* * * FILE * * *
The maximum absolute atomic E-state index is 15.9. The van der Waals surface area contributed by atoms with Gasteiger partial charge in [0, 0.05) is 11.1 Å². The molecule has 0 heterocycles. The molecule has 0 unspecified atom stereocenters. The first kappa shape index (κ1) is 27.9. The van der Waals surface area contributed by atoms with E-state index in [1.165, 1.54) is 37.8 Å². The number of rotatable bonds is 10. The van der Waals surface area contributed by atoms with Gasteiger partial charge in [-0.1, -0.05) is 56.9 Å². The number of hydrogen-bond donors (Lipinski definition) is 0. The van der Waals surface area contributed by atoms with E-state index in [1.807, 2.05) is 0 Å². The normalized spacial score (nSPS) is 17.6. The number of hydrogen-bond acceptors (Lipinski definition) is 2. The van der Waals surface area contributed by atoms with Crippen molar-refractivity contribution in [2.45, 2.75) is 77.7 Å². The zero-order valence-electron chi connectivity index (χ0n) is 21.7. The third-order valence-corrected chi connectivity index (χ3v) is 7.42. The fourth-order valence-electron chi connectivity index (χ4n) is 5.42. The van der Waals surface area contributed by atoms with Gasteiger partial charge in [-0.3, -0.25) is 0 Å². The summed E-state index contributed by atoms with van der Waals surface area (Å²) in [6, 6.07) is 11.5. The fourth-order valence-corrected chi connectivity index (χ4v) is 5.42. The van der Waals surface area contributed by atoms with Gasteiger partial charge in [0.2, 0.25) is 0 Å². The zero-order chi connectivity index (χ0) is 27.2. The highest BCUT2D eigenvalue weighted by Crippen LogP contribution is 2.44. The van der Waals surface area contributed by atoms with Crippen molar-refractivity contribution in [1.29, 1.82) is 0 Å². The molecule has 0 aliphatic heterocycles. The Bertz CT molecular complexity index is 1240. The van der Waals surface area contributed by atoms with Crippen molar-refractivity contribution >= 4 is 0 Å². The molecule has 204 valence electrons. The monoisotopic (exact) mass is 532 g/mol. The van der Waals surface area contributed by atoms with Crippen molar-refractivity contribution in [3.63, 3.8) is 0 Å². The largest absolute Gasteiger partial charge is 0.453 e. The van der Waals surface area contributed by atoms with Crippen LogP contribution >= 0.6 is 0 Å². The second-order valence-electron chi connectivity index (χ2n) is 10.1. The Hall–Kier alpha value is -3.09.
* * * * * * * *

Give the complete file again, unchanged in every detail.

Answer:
The maximum absolute atomic E-state index is 15.9. The van der Waals surface area contributed by atoms with Gasteiger partial charge in [0, 0.05) is 11.1 Å². The molecule has 0 heterocycles. The molecule has 0 unspecified atom stereocenters. The first kappa shape index (κ1) is 27.9. The van der Waals surface area contributed by atoms with E-state index in [1.165, 1.54) is 37.8 Å². The number of rotatable bonds is 10. The van der Waals surface area contributed by atoms with Gasteiger partial charge in [-0.1, -0.05) is 56.9 Å². The number of hydrogen-bond donors (Lipinski definition) is 0. The van der Waals surface area contributed by atoms with E-state index in [1.807, 2.05) is 0 Å². The normalized spacial score (nSPS) is 17.6. The number of hydrogen-bond acceptors (Lipinski definition) is 2. The van der Waals surface area contributed by atoms with Crippen molar-refractivity contribution in [2.45, 2.75) is 77.7 Å². The zero-order valence-electron chi connectivity index (χ0n) is 21.7. The third-order valence-corrected chi connectivity index (χ3v) is 7.42. The fourth-order valence-electron chi connectivity index (χ4n) is 5.42. The van der Waals surface area contributed by atoms with Gasteiger partial charge in [-0.3, -0.25) is 0 Å². The summed E-state index contributed by atoms with van der Waals surface area (Å²) in [6, 6.07) is 11.5. The fourth-order valence-corrected chi connectivity index (χ4v) is 5.42. The van der Waals surface area contributed by atoms with Gasteiger partial charge in [0.2, 0.25) is 0 Å². The zero-order chi connectivity index (χ0) is 27.2. The highest BCUT2D eigenvalue weighted by Crippen LogP contribution is 2.44. The van der Waals surface area contributed by atoms with Crippen molar-refractivity contribution in [1.29, 1.82) is 0 Å². The molecule has 0 aliphatic heterocycles. The Bertz CT molecular complexity index is 1240. The van der Waals surface area contributed by atoms with Crippen molar-refractivity contribution >= 4 is 0 Å². The molecule has 204 valence electrons. The monoisotopic (exact) mass is 532 g/mol. The van der Waals surface area contributed by atoms with Crippen molar-refractivity contribution in [3.63, 3.8) is 0 Å². The largest absolute Gasteiger partial charge is 0.453 e. The van der Waals surface area contributed by atoms with Crippen LogP contribution >= 0.6 is 0 Å². The second-order valence-electron chi connectivity index (χ2n) is 10.1. The Hall–Kier alpha value is -3.09.